When thinking of our ancestors and their daily lives; we most often have the thought that they were made of a stronger fiber then most people are today. They had that adventuresome spirit that made them pioneer into uninhabited and sometimes dangerous areas in their endless migrational patterns.


Unfortunately I recently had the opportunity to experience yet another one of the many setbacks that they faced in their daily lives; however, sadly they viewed it as a common event.

The death of a child.....

I recently lost a grandchild and after the grief, the anger and the questions I came back to researching and it wasn't long before I came across the death of a child in a family. This gave me moment to pause in the thought that many of these pioneers lost children at a tremendous rate and it was quite common.

It has been a month and yet I can still feel the emptiness and the unfairness of it all. I can see my son and daughter in law in their futile attempts to return to a normal lifestyle.

Fortunately, this is the only death of a young person in my family. But, I cannot help but think.

Some of our ancestors were the parents of 10-12 children and in one case in particular I can think of--they had a total of 9 children and in just short of 4 years they lost children in-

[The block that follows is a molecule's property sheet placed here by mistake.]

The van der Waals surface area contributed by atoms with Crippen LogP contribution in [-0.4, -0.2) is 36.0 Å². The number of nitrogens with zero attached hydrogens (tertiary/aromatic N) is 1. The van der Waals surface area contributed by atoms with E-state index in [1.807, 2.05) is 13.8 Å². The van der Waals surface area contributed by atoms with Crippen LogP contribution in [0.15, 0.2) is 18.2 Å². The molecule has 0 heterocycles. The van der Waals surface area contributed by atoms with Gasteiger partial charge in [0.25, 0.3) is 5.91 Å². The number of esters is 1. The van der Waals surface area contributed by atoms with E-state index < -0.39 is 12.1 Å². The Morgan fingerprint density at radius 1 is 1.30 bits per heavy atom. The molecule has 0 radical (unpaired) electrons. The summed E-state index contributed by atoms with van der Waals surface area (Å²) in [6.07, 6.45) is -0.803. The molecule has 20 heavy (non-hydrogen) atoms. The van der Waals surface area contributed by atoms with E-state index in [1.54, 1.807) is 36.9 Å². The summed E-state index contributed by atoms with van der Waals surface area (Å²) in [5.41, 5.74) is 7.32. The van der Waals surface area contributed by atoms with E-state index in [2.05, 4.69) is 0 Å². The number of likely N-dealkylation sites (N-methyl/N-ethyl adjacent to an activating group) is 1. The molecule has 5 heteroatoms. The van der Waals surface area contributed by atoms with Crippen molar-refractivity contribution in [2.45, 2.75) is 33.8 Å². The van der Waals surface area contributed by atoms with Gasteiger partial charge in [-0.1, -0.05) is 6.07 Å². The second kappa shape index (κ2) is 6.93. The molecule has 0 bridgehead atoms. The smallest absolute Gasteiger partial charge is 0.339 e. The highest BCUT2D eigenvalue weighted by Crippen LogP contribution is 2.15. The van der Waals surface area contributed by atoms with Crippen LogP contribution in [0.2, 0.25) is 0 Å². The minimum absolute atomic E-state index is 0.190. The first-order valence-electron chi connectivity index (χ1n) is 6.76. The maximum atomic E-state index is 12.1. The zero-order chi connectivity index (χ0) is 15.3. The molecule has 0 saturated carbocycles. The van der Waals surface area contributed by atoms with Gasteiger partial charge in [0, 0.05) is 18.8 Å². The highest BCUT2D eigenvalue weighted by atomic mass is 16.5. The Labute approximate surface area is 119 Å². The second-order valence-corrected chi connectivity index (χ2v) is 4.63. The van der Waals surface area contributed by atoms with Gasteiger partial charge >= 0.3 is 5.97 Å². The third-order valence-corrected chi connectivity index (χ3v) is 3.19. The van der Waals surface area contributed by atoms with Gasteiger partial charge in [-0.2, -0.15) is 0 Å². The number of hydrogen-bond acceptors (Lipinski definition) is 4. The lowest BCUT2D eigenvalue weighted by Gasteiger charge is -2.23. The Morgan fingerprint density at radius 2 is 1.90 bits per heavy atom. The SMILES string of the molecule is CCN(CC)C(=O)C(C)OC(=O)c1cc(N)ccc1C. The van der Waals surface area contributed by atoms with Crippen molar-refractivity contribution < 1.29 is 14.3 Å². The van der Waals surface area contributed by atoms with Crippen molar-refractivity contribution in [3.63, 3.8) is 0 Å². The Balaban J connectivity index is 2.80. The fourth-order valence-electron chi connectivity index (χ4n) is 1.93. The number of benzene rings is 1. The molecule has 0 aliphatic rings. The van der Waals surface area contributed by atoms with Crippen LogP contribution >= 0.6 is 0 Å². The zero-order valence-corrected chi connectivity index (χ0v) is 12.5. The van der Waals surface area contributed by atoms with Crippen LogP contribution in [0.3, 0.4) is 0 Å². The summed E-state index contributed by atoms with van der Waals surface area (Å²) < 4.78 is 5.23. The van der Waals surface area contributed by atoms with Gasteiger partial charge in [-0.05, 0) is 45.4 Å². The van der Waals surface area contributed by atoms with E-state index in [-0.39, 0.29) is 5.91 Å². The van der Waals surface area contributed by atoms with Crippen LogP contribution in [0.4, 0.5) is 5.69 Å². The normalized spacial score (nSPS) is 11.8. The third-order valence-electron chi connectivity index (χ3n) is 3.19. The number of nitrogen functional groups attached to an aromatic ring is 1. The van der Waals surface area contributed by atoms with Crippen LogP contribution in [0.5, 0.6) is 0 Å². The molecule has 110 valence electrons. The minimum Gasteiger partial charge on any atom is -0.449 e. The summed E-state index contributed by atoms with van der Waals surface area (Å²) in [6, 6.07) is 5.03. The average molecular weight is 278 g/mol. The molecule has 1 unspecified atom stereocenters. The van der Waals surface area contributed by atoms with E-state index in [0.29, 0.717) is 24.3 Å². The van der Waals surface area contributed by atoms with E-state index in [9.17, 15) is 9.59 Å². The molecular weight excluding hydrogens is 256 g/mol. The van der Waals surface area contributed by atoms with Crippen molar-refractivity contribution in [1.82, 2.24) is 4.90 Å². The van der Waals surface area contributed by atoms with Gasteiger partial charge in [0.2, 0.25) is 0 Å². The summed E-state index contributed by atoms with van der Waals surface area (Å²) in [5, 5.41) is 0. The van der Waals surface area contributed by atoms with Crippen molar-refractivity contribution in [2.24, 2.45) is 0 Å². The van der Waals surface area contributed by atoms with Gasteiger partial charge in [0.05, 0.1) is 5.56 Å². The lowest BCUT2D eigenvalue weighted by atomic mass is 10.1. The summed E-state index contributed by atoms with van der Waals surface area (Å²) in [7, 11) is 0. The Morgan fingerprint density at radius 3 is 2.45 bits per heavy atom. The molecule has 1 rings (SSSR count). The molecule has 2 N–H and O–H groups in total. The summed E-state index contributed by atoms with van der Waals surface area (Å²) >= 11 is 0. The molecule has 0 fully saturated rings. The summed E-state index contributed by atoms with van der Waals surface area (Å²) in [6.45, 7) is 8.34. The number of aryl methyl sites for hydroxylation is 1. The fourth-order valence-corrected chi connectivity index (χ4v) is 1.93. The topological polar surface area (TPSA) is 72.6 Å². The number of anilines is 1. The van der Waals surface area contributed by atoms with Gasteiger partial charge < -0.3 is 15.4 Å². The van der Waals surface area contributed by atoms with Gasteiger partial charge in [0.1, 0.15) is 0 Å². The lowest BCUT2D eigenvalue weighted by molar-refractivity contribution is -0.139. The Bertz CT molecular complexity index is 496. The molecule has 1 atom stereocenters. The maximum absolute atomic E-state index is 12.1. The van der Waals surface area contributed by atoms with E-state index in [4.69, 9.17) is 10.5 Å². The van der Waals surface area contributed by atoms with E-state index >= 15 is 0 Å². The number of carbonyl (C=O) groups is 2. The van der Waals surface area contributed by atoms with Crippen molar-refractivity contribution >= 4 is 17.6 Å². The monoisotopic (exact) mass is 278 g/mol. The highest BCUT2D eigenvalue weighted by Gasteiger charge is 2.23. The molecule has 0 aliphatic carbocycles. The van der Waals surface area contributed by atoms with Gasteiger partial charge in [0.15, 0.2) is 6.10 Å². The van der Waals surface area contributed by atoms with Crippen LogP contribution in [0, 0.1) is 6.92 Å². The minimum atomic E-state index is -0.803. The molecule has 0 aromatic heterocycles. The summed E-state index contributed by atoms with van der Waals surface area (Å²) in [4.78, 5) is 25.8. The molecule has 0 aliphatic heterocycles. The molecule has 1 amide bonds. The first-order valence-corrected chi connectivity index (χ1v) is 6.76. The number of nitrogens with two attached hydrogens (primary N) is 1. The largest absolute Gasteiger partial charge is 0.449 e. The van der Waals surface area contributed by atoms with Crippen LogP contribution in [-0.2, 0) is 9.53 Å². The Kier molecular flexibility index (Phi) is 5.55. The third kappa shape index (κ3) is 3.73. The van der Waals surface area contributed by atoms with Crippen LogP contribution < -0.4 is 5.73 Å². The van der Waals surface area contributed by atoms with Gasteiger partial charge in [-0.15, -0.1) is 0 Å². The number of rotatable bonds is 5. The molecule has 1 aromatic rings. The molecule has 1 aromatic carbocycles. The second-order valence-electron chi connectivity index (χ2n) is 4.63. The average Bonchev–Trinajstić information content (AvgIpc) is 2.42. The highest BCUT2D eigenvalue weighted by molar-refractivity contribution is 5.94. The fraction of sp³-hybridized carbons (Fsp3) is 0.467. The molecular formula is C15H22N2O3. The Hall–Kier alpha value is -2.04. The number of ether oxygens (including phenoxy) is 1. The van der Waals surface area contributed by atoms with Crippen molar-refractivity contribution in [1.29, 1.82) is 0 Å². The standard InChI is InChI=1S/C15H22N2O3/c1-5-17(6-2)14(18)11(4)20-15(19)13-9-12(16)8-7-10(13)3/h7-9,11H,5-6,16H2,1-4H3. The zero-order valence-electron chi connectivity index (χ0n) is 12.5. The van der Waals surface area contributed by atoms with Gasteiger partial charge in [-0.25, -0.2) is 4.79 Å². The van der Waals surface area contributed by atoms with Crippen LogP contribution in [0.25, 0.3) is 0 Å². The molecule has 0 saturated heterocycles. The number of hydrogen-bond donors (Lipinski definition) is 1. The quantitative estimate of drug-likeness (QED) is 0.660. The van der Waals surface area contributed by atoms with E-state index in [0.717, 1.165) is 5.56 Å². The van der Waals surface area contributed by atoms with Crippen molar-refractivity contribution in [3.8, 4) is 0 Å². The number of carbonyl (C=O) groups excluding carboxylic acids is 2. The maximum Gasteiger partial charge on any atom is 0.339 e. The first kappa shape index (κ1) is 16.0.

November of 1894--age 12

March of 1897-age 14

September of 1898-age 12

October of 1898-age 2

I personally can attest to the feeling of just losing one.

How did these people go on from day to day in losing so many?

Sometimes I am amazed that after battling the elements, land disputes, indians, crop failures, etc that these ancestors never lost the desire to further explore or conquer new areas. One would think those obstacles would be enough, wouldn't you??

Add to this the massive loss of lives within the families and the impact it must have had. I realize that persons must and do die, however, it is often most difficult with a child. Overcoming this particular obstacle over and over again gives me yet another reason to admire them in a new light. They were most definitely a strong people to survive this over and over again.

Somehow it makes you not question the old newsclipping stating that a woman had hung herself in the barn..reasoning unknown.

I have heard many people say that there were so many children born in the early families because they didn't expect many of them to survive to adulthood and increasing the children would increase the odds.

I think that this would be tremendously difficult to KNOW without a doubt that you were repeatedly having children to know that you most likely wouldn't see them reach the age of five.

There are no tips or lessons here, just a thought to ponder and more to admire in your ancestors in knowing that sometimes it wasn't the outside forces that caused them to constantly migrate from one place to another...

Perhaps there was just too much pain in one area to continue living there....